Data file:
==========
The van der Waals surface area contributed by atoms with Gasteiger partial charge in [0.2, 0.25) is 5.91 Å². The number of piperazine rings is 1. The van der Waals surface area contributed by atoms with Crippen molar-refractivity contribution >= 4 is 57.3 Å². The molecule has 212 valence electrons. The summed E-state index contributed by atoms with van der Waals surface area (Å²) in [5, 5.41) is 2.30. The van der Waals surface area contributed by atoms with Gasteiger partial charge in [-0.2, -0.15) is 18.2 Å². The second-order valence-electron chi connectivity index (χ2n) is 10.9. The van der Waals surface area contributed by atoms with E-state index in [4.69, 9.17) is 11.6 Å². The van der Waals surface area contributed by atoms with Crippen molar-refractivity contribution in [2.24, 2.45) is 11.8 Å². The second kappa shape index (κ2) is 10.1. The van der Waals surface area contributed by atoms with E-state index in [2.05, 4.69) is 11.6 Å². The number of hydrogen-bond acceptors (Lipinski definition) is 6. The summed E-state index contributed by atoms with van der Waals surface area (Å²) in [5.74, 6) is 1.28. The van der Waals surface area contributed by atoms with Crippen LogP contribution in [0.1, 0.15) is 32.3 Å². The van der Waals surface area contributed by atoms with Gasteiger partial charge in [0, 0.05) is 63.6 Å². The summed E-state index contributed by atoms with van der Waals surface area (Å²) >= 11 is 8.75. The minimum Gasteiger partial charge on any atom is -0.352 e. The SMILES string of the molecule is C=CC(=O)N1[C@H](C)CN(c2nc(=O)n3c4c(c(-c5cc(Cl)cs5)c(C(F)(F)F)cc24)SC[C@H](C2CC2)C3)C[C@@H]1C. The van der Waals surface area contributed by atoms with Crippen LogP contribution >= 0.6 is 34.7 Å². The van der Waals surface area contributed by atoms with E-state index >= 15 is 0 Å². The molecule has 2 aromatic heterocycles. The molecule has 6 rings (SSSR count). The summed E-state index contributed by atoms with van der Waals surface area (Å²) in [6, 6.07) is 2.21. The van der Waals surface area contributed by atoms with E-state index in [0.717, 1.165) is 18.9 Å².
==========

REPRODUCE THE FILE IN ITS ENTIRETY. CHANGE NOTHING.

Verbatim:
The van der Waals surface area contributed by atoms with Gasteiger partial charge in [0.2, 0.25) is 5.91 Å². The number of piperazine rings is 1. The van der Waals surface area contributed by atoms with Crippen molar-refractivity contribution >= 4 is 57.3 Å². The molecule has 212 valence electrons. The summed E-state index contributed by atoms with van der Waals surface area (Å²) in [5, 5.41) is 2.30. The van der Waals surface area contributed by atoms with Gasteiger partial charge in [-0.2, -0.15) is 18.2 Å². The second-order valence-electron chi connectivity index (χ2n) is 10.9. The van der Waals surface area contributed by atoms with E-state index in [4.69, 9.17) is 11.6 Å². The van der Waals surface area contributed by atoms with Crippen molar-refractivity contribution in [2.24, 2.45) is 11.8 Å². The second kappa shape index (κ2) is 10.1. The van der Waals surface area contributed by atoms with E-state index in [2.05, 4.69) is 11.6 Å². The number of hydrogen-bond acceptors (Lipinski definition) is 6. The summed E-state index contributed by atoms with van der Waals surface area (Å²) in [5.74, 6) is 1.28. The van der Waals surface area contributed by atoms with Crippen LogP contribution in [0.1, 0.15) is 32.3 Å². The van der Waals surface area contributed by atoms with Gasteiger partial charge in [0, 0.05) is 63.6 Å². The summed E-state index contributed by atoms with van der Waals surface area (Å²) >= 11 is 8.75. The minimum Gasteiger partial charge on any atom is -0.352 e. The SMILES string of the molecule is C=CC(=O)N1[C@H](C)CN(c2nc(=O)n3c4c(c(-c5cc(Cl)cs5)c(C(F)(F)F)cc24)SC[C@H](C2CC2)C3)C[C@@H]1C. The van der Waals surface area contributed by atoms with Crippen LogP contribution >= 0.6 is 34.7 Å². The van der Waals surface area contributed by atoms with E-state index >= 15 is 0 Å². The molecule has 2 aromatic heterocycles. The molecule has 6 rings (SSSR count). The summed E-state index contributed by atoms with van der Waals surface area (Å²) in [6, 6.07) is 2.21. The van der Waals surface area contributed by atoms with E-state index in [0.717, 1.165) is 18.9 Å².